As to your current project I think Bonz' suggestion about setting the pattern at an angle, at least some angle, is the only way you'll get good compaction between the radial fins. Distortion may be an issue but that remains to be seen I guess. What really has me interested though is how you'll end up gating. I've been gating from the bottom of my last several patterns. Again, mine have been rough castings so it probably hasn't made much difference in the results one way or the other, but I've done it with the idea of minimizing turbulence and to prevent so much of the vaporization products bubbling up through the incoming metal. Plus most of the research and industrial models I've seen elsewhere are gated that way, albeit they invariably slurry coat theirs as well which you've demonstrated isn't always necessary. You've had great success top gating so far in your experiments but it seems to me that it would create some real chaos in this particular mold. A bottom fill with the pattern mostly upright should give you a more continuous front and consistently hot metal coming up as you come up the column of radial fins, with more of the gas permeating the sand as opposed to bubbling back up through the sprue. It just seems like it would be a lot less turbulent. Just tossing it out there.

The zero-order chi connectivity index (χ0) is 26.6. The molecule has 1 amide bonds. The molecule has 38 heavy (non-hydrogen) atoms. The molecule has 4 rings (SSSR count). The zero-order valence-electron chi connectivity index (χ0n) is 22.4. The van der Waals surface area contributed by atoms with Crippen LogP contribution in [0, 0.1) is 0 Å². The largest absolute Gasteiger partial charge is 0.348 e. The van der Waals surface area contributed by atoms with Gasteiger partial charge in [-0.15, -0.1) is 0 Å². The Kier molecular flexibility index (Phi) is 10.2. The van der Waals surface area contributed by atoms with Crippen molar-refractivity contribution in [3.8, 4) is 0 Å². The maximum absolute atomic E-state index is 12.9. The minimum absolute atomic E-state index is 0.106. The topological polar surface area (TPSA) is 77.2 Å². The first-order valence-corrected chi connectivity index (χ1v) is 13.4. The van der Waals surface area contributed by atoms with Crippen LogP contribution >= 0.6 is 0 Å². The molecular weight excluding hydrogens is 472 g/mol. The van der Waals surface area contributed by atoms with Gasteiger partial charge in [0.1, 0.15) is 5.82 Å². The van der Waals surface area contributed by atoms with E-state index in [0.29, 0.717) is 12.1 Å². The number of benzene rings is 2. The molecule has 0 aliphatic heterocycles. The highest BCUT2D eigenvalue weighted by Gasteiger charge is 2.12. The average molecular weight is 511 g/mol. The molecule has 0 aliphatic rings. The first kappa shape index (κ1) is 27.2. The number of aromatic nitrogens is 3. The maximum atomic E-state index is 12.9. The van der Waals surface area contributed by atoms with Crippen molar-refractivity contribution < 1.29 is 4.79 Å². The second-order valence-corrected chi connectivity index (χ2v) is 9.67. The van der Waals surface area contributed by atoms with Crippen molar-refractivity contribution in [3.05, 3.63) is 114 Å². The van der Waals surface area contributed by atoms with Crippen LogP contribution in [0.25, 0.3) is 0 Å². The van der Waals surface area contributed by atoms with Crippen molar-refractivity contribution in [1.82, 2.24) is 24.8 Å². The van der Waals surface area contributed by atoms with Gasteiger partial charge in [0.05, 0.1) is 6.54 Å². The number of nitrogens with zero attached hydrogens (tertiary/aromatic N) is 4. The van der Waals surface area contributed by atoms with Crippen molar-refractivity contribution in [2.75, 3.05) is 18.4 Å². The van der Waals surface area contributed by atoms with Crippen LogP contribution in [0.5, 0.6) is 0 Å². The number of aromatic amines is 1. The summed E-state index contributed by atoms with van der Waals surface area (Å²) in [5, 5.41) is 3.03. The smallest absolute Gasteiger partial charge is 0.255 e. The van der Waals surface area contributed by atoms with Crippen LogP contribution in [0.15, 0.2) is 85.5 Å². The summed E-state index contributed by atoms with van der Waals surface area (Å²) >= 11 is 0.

Pete

  9. #9
    Thanks Petee, all good thoughts and that little squirrel cage in my cranium has been to a couple of those places too.

    Quote Originally Posted by Petee716 View Post
    …..As to your current project Ithink Bonz' suggestion about setting the pattern at an angle, at least some angle, is the only way you'll get good compaction between the radial fins.


    Yah it’s pretty compelling and the angled orientation has just worked so well in the tubular parts and mock engine block. The base is a natural place to top gate because it’s a thicker section and will feed the rest of the part very well.

    Distortion may be an issue but that remains to be seen I guess.


    I think the key here may be to fill a quart cup or so at a time while vibrating.

    What really has me interested though is how you'll end up gating. I've been gating from the bottom of my last several patterns. …….You've had great success top gating so far in your experiments but it seems tome that it would create some real chaos in this particular mold. A bottom fill with the pattern mostly upright should give you a more continuous front and consistently hot metal coming up as you come up the column of radial fins, with more of the gas permeating the sand as opposed to bubbling back up through thesprue. It just seems like it would be a lot less turbulent. Just tossing it out there.